The nursing shortage is an important health care issue that significantly impacts nursing today. Research the key points of the issue and summarize the major concerns. Then, suggest a solution(s) on how professional nurses can make a difference to improve this issue.
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The causes of the current and, especially, projected shortages in trained, qualified nurses are many. The demographics of the United States present one such challenge. As the so-called “baby boomer” generation reaches retirement age, the burden on the nation’s health care infrastructure is expected to be enormous, with shortages not just of nurses but of primary care physicians and some medical specialties. Another factor in the looming shortage of nurses involves the capacity of the nation’s educational system to absorb more nursing students. The country's nursing population, consistent with demographics for the nation as a whole, is aging with inadequate nursing students in the pipeline. Nursing schools are already experiencing a shortage of qualified faculty, and are not producing nurses in sufficient numbers to address the coming surge in the nation’s population of elderly. Nursing shortages, as is common among high-pressure professions, are creating a “vicious cycle” in which the strain on over-worked nurses is causing many to leave the profession, further exacerbating the shortage. Even with increased educational capacity, the ability of the health care system to absorb the huge numbers of Americans heading into retirement, with the multitude of medical problems that naturally accompany the aging process, is highly questionable.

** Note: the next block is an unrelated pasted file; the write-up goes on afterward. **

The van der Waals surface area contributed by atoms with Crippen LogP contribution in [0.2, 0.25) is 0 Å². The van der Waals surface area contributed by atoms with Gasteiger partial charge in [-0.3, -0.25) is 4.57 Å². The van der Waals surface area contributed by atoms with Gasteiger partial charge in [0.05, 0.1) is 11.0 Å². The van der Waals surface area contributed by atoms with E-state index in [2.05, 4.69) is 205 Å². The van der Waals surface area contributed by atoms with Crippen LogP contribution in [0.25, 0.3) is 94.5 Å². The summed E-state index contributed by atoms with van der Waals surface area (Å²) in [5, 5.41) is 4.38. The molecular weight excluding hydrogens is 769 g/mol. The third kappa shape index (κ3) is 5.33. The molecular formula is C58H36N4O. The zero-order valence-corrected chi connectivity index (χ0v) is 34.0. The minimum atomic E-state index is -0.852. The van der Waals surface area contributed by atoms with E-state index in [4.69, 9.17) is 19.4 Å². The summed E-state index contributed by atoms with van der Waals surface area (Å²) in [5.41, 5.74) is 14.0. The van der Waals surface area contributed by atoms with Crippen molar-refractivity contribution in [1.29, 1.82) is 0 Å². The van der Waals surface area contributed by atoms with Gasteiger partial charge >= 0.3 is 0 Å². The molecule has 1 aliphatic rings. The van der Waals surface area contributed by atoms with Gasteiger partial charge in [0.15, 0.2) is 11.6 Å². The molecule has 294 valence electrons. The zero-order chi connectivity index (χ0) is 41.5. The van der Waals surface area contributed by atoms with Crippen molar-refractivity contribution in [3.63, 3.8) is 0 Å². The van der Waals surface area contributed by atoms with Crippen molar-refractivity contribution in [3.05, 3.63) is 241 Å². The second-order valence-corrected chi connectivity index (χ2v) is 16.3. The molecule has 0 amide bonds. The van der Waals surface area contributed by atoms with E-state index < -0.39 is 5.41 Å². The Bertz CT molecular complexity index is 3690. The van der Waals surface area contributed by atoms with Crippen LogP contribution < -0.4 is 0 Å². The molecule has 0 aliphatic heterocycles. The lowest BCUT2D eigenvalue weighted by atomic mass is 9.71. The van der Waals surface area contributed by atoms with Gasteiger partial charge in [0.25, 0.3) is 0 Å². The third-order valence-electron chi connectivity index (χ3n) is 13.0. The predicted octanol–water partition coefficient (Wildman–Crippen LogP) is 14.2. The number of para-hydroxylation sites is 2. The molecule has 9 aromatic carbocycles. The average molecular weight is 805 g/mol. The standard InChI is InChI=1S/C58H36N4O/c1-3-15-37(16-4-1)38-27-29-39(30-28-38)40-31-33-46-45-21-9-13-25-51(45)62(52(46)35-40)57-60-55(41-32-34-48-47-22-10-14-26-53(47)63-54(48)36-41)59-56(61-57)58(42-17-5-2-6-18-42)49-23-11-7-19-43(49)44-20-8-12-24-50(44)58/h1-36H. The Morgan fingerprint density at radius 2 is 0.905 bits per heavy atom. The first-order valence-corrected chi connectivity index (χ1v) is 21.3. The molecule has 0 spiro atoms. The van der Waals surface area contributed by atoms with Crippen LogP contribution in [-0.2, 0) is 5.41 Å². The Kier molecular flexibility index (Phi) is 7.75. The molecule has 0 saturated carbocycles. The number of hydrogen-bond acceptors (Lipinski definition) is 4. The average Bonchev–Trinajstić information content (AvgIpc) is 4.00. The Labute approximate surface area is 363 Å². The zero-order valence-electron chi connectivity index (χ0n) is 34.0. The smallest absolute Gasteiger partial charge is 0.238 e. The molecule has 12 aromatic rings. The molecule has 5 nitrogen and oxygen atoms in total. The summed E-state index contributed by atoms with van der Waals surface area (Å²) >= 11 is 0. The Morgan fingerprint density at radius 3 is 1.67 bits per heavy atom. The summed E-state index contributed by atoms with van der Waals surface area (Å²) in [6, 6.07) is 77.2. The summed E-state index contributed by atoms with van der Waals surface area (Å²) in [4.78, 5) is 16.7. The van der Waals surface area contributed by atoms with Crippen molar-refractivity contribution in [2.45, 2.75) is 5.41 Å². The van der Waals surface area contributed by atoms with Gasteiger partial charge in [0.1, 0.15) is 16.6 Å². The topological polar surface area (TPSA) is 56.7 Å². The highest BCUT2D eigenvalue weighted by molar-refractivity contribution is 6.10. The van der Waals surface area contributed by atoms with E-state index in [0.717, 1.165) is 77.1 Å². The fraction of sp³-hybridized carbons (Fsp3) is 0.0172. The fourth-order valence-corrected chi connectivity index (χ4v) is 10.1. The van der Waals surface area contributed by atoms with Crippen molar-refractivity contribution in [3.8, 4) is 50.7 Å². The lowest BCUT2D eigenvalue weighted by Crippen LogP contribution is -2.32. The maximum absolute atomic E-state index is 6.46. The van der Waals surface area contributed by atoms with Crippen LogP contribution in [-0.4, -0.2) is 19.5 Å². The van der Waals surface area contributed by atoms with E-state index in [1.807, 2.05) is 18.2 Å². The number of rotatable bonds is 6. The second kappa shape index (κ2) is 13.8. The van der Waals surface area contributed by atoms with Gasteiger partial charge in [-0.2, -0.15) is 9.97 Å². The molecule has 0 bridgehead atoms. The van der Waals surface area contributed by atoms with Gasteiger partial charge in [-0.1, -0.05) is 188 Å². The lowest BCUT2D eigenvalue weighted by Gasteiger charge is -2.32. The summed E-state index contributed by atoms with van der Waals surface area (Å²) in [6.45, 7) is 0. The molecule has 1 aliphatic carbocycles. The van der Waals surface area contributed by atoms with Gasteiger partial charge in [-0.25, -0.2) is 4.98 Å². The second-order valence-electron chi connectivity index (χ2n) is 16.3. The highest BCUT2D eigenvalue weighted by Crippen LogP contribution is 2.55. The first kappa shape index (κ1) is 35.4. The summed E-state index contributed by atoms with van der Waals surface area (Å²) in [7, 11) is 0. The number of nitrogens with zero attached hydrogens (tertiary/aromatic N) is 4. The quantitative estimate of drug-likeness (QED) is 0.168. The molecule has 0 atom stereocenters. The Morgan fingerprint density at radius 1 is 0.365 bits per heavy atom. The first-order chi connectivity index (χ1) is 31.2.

In addition to the demographic issue that will be the single largest obstacle, the movement in the United States towards a more equitable health care system in which millions more Americans will be able to avail themselves of proper medical care will place an added burden on a nursing population already stretched painfully thin. The number of Americans being added to health insurance rolls, combined with the difficulties local health care systems will experience serving the burgeoning population of economically destitute immigrants – an already serious problem in states like Arizona and Texas – ensures that the nursing shortage will seriously impact much of the nation in the years ahead.
Addressing the problem of a nursing shortage will require certain measures. Chief among these measures are efforts at expanding the capacity of nursing schools to absorb more students, which will require an expansion in the pool of qualified instructors – a step that cannot happen overnight given the years of experience and breadth of knowledge needed to provide such faculty. There is no identified shortage of individuals interested in pursuing a career in nursing, but the requisite infrastructure must exist to accommodate them. Addressing the “vicious cycle” in which overworked, underpaid nurses grow tired and frustrated and leave the profession, further exacerbating the shortage, is closely tied to the issue of educational capacity to train more nurses. Recruiting retired or experienced former nurses to train as nursing instructors is hardly a novel idea, but the funding necessary to provide teaching certification to these individuals has to come from somewhere, which usually means the government, which means tax dollars during an era when federal budget deficits are already astronomically high. Professional nurse can help to improve the problem of the growing shortage, however, by taking steps to attain teaching certification so that they can transition into the academic arena.
Your absolutely right there is a shortage in the nursing sector. I believe this is do to a perception by the community that being a nurse is not socially accepted. Many people perceive nurses as not hard working or even nursing a job. This has caused a lack of nurses in the community.
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